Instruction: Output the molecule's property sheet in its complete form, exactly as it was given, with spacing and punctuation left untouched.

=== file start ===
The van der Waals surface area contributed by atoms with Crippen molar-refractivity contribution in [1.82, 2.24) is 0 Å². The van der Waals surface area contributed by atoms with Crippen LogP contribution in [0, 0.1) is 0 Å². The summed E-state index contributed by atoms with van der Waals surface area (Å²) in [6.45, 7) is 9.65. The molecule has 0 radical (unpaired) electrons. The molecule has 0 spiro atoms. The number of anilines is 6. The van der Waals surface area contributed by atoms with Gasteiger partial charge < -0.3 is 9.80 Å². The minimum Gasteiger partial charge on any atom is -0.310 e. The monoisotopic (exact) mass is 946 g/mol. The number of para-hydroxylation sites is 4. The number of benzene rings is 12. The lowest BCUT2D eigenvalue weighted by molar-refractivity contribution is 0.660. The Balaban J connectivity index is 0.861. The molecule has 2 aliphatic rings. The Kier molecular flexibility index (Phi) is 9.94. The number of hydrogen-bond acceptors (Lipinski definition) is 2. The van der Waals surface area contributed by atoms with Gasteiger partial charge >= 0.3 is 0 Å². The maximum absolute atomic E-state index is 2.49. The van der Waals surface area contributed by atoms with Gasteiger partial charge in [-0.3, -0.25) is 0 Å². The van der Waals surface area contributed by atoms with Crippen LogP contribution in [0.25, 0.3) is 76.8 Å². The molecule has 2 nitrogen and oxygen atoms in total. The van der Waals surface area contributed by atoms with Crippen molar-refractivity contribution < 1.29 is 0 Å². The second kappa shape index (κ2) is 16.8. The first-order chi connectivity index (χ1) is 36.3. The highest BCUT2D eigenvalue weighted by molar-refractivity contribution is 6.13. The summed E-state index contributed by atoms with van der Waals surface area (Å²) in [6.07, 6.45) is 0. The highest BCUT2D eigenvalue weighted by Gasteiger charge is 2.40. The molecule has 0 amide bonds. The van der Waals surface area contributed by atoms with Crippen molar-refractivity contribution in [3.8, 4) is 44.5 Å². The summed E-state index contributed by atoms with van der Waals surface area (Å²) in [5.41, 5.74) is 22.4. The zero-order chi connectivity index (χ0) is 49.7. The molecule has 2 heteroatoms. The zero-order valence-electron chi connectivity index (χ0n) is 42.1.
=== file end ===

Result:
The van der Waals surface area contributed by atoms with Crippen molar-refractivity contribution in [1.82, 2.24) is 0 Å². The van der Waals surface area contributed by atoms with Crippen LogP contribution in [0, 0.1) is 0 Å². The summed E-state index contributed by atoms with van der Waals surface area (Å²) in [6.45, 7) is 9.65. The molecule has 0 radical (unpaired) electrons. The molecule has 0 spiro atoms. The number of anilines is 6. The van der Waals surface area contributed by atoms with Gasteiger partial charge < -0.3 is 9.80 Å². The minimum Gasteiger partial charge on any atom is -0.310 e. The monoisotopic (exact) mass is 946 g/mol. The number of para-hydroxylation sites is 4. The number of benzene rings is 12. The lowest BCUT2D eigenvalue weighted by molar-refractivity contribution is 0.660. The Balaban J connectivity index is 0.861. The molecule has 2 aliphatic rings. The Kier molecular flexibility index (Phi) is 9.94. The number of hydrogen-bond acceptors (Lipinski definition) is 2. The van der Waals surface area contributed by atoms with Gasteiger partial charge >= 0.3 is 0 Å². The maximum absolute atomic E-state index is 2.49. The van der Waals surface area contributed by atoms with Gasteiger partial charge in [-0.3, -0.25) is 0 Å². The van der Waals surface area contributed by atoms with Crippen LogP contribution in [0.25, 0.3) is 76.8 Å². The molecule has 2 nitrogen and oxygen atoms in total. The van der Waals surface area contributed by atoms with Crippen molar-refractivity contribution < 1.29 is 0 Å². The second kappa shape index (κ2) is 16.8. The first-order chi connectivity index (χ1) is 36.3. The highest BCUT2D eigenvalue weighted by molar-refractivity contribution is 6.13. The summed E-state index contributed by atoms with van der Waals surface area (Å²) in [6.07, 6.45) is 0. The highest BCUT2D eigenvalue weighted by Gasteiger charge is 2.40. The molecule has 0 amide bonds. The van der Waals surface area contributed by atoms with Crippen molar-refractivity contribution in [3.8, 4) is 44.5 Å². The summed E-state index contributed by atoms with van der Waals surface area (Å²) in [5.41, 5.74) is 22.4. The zero-order chi connectivity index (χ0) is 49.7. The molecule has 2 heteroatoms. The zero-order valence-electron chi connectivity index (χ0n) is 42.1.